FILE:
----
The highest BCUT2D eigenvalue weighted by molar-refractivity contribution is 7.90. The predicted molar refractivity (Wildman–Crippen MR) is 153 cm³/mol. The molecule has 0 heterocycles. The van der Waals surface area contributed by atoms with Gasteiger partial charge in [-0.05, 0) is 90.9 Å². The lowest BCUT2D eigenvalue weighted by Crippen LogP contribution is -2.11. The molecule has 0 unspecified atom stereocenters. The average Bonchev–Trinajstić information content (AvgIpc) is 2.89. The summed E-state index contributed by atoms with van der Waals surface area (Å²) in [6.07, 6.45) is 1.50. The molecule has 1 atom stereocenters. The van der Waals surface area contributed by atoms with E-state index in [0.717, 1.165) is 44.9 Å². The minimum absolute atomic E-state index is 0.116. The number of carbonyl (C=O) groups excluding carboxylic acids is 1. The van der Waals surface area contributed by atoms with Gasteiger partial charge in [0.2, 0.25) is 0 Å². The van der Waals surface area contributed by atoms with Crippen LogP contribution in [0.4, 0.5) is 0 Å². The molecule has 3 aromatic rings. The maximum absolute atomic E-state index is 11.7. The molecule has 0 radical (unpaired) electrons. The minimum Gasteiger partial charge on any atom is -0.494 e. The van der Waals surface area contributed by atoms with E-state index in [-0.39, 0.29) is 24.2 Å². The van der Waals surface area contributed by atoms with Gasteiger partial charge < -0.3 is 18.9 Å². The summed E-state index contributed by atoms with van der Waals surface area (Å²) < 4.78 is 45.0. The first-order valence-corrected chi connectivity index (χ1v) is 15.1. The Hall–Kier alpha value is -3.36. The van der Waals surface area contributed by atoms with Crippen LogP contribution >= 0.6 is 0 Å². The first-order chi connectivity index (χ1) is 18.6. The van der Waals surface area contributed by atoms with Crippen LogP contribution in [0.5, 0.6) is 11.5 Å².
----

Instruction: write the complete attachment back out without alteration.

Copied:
The highest BCUT2D eigenvalue weighted by molar-refractivity contribution is 7.90. The predicted molar refractivity (Wildman–Crippen MR) is 153 cm³/mol. The molecule has 0 heterocycles. The van der Waals surface area contributed by atoms with Gasteiger partial charge in [-0.05, 0) is 90.9 Å². The lowest BCUT2D eigenvalue weighted by Crippen LogP contribution is -2.11. The molecule has 0 unspecified atom stereocenters. The average Bonchev–Trinajstić information content (AvgIpc) is 2.89. The summed E-state index contributed by atoms with van der Waals surface area (Å²) in [6.07, 6.45) is 1.50. The molecule has 1 atom stereocenters. The van der Waals surface area contributed by atoms with E-state index in [0.717, 1.165) is 44.9 Å². The minimum absolute atomic E-state index is 0.116. The number of carbonyl (C=O) groups excluding carboxylic acids is 1. The van der Waals surface area contributed by atoms with Gasteiger partial charge in [0.2, 0.25) is 0 Å². The van der Waals surface area contributed by atoms with Crippen LogP contribution in [0.4, 0.5) is 0 Å². The molecule has 3 aromatic rings. The maximum absolute atomic E-state index is 11.7. The molecule has 0 radical (unpaired) electrons. The minimum Gasteiger partial charge on any atom is -0.494 e. The van der Waals surface area contributed by atoms with E-state index in [-0.39, 0.29) is 24.2 Å². The van der Waals surface area contributed by atoms with Gasteiger partial charge < -0.3 is 18.9 Å². The summed E-state index contributed by atoms with van der Waals surface area (Å²) < 4.78 is 45.0. The first-order valence-corrected chi connectivity index (χ1v) is 15.1. The Hall–Kier alpha value is -3.36. The van der Waals surface area contributed by atoms with Crippen LogP contribution >= 0.6 is 0 Å². The first-order chi connectivity index (χ1) is 18.6. The van der Waals surface area contributed by atoms with Crippen LogP contribution in [0.5, 0.6) is 11.5 Å².